New Pennsylvania Interagency Program Focused on Clearing Highway Wrecks Fastereditor@aashto.org August 31, 2018 0 COMMENTS
Five Pennsylvania state agencies formalized an agreement on Aug. 28 to work together via the new Pennsylvania Traffic Incident Management Enhancement or PennTIME program, which aims to reduce the time needed to clear vehicle wrecks from state highways, improve first-responder safety, and keep traffic moving.
“Traffic crashes and ‘struck-by’ incidents are the leading causes of injury and death for highway workers, police officers, firefighters, emergency medical personnel and towing and recovery workers,” noted Secretary Leslie Richards, head of the Pennsylvania Department of Transportation, in a statement. “Reducing incident clearance times on our roadways will improve responder safety while also keeping traffic moving and travelers safe.”
The five state agencies that signed onto this new interagency program include: PennDOT, the Pennsylvania Department of Health, Pennsylvania State Police, the Pennsylvania Emergency Management Agency and the Pennsylvania Turnpike Commission.
In addition to those agencies, the PennTIME executive panel includes representatives from: the Governor of Pennsylvania’s Office, the Office of the State Fire Commissioner, the Pennsylvania Association of Township Supervisors, the Pennsylvania Chiefs of Police Association, the Pennsylvania Towing Association or Alliance of Automotive Service Providers, the Federal Highway Administration and the Federal Motor Carrier Safety Administration.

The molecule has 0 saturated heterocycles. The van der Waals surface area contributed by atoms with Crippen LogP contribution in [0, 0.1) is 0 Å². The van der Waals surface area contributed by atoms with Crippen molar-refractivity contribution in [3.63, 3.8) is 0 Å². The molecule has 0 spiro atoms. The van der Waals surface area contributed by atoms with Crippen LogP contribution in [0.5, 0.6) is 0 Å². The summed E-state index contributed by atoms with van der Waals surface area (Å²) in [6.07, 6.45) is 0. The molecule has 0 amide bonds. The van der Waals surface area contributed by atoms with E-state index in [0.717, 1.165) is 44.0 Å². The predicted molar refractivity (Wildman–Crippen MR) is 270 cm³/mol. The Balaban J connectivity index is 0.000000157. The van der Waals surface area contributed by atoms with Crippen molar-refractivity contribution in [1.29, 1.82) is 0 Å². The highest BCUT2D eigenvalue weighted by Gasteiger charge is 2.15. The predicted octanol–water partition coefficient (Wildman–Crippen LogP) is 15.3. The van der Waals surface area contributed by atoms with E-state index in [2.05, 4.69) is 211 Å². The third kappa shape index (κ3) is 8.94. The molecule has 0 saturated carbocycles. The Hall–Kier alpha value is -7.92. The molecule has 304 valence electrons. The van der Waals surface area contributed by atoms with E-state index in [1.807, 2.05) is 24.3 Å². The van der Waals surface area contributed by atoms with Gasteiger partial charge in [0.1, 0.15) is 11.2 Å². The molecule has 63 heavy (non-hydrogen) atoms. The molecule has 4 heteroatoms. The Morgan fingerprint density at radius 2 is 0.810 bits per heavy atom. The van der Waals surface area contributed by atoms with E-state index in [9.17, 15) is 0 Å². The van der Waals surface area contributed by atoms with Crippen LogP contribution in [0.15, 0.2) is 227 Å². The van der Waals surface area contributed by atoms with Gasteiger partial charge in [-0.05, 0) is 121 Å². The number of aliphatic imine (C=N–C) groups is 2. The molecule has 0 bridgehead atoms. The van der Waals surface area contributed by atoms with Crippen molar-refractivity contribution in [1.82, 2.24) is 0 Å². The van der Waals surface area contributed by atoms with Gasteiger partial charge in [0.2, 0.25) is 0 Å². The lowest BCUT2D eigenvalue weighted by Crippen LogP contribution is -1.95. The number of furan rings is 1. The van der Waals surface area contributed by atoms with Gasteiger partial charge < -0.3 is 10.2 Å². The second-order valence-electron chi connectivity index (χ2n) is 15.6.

PennDOT noted that the PennTIME concept grew out of a 2016 traffic-incident management summit hosted by the Pennsylvania Emergency Management Agency. At that event, the successes and challenges Mid-Atlantic response agencies faced when implementing statewide traffic-incident management or TIM initiatives were discussed and Pennsylvania officials attending that summit agreed in principal to craft a statewide response model.
PA Turnpike CEO Mark Compton said in a statement that enhanced coordination and training among responder agencies will decrease the time it takes to respond to and clear highway incidents.
“Each day, in Pennsylvania alone, we see 355 reportable crashes that cause three fatalities and 227 injuries, on average,” he explained. “We can do better. Today, these five agencies — and others on the team — are taking a meaningful step towards improving highway worker and responder safety and making roads safer for all who use them.”
Lieutenant Colonel Robert Evanchick, acting State Police commissioner, added that PennTIME will help “synchronize” a multitude of organizations, jurisdictions and governments that encompasses a mix of rural and urban environments, volunteer and paid response companies and personnel from state, county and local agencies.
“Coordinating traffic-incident management has been challenging in Pennsylvania because our roadways fall under different jurisdictions and involve many responding entities, each with different protocols,” he said. “While each entity has distinct functions and responsibilities, organizing via a multi-disciplinary approach is crucial to develop and operate a successful statewide incident-management plan.”